9. Adders: Nosing about at Loe Bar earlier in the year, I caught sight of an adder – probably several seconds after she caught sight of me. She slithered away into the undergrowth, but I watched her and there was a moment – only a few seconds – when we were eyeballing each other. A bit like my buzzard, there is something both uncanny and empowering about meeting a wild creature’s eye.

10. Last but not least: So, two years ago, the view from my office was the London smog. Now, it’s this. Need I say more?

Predannack Downs on the Lizard (photo credit: Amanda Scott)
Predannack Downs on the Lizard (photo credit: Amanda Scott)

A walk round Stithians Lake

At the edge of Stithians Lake (photo credit: Amanda Scott)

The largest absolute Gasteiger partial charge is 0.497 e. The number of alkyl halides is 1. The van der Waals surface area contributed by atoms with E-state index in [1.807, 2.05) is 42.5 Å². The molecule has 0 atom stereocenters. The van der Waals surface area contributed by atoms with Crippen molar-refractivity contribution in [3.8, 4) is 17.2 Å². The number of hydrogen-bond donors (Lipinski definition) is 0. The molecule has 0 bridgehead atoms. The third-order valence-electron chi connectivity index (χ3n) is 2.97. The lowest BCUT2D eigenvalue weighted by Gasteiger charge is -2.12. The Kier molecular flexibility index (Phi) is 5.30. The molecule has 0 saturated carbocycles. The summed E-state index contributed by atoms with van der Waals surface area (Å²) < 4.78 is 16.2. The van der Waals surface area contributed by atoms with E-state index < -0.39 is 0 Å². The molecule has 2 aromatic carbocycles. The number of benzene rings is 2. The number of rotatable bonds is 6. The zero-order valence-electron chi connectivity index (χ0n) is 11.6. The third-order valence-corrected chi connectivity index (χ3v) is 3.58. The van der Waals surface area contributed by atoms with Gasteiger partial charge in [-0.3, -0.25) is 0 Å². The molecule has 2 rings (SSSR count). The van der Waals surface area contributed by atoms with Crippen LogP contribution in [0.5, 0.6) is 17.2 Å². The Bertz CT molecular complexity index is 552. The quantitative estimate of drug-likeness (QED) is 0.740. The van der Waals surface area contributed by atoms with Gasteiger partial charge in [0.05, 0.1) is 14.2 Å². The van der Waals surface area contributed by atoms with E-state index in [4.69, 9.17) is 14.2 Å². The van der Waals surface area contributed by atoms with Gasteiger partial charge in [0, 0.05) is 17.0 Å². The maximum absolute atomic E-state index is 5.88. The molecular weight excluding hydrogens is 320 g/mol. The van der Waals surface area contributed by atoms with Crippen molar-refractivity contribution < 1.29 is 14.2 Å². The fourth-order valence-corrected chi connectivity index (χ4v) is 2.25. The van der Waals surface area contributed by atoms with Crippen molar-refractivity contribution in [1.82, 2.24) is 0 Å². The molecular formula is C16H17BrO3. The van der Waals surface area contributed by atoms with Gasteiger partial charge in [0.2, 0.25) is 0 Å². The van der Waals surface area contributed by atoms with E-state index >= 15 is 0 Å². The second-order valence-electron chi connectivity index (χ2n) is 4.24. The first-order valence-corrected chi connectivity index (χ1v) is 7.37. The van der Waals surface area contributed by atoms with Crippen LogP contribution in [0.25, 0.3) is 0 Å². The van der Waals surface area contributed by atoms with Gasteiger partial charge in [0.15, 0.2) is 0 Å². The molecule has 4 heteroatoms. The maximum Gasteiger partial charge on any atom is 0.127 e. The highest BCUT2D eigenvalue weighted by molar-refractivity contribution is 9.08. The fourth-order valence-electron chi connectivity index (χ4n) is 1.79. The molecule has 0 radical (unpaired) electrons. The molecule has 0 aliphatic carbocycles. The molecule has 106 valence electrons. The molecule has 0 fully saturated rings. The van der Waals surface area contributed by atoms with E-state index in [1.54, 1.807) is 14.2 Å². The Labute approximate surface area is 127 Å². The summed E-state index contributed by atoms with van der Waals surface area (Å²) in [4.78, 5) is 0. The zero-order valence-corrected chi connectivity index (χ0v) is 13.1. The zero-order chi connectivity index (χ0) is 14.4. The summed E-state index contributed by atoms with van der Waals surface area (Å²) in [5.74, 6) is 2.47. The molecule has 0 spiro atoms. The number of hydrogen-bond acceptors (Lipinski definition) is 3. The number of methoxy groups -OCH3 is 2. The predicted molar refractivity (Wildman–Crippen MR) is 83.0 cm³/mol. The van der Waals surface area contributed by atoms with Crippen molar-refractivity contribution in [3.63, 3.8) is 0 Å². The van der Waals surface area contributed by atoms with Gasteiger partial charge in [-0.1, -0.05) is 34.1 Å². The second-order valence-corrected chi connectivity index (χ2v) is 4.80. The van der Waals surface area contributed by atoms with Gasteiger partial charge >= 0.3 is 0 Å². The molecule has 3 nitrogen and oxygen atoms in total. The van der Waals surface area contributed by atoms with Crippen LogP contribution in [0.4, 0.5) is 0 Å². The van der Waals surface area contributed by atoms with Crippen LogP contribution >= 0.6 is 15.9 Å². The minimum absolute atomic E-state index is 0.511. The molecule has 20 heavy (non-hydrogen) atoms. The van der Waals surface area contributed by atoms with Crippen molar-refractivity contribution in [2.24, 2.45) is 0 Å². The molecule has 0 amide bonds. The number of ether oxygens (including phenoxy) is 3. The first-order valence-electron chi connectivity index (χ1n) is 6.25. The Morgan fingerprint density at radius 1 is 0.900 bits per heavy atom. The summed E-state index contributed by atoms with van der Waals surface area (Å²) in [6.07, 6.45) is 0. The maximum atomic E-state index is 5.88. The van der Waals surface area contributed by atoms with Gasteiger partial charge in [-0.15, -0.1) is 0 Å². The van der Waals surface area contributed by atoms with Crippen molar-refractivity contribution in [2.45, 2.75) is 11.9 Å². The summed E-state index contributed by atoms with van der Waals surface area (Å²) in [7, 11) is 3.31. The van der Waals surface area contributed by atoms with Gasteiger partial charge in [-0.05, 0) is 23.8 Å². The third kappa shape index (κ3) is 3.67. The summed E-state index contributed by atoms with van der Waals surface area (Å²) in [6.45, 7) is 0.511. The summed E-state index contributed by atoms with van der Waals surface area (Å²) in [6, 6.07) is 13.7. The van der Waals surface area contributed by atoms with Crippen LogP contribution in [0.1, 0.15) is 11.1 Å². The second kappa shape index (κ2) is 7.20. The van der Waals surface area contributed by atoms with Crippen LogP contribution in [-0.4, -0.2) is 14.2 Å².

At the edge of Stithians Lake (photo credit: Amanda Scott)

So far in this blog, I’ve focussed on discovering and sharing places new to me in Cornwall, but I thought it was high time to turn my attention closer to home.  Stithians Reservoir is a 15 minute walk from my front door, and I’m a conservation volunteer there, so I spend a fair number of hours walking round the lake, spotting wildlife and helping out with management tasks. Familiarity, however, far from breeding contempt, makes me love it all the more, and there’s always something new to find.

The Reservoir is owned by South West Water, but is managed for conservation and recreation by the fantastic team at South West Lakes Trust, who look after a number of reservoirs across Devon and Cornwall. Check out their website here to find out more. If you’re a watersports lover and live in the area, you probably know the lake really well, as do the many dog owners who enjoy walking with their pets beside the water, but there’s a lot of wildlife there, too! Here’s some examples.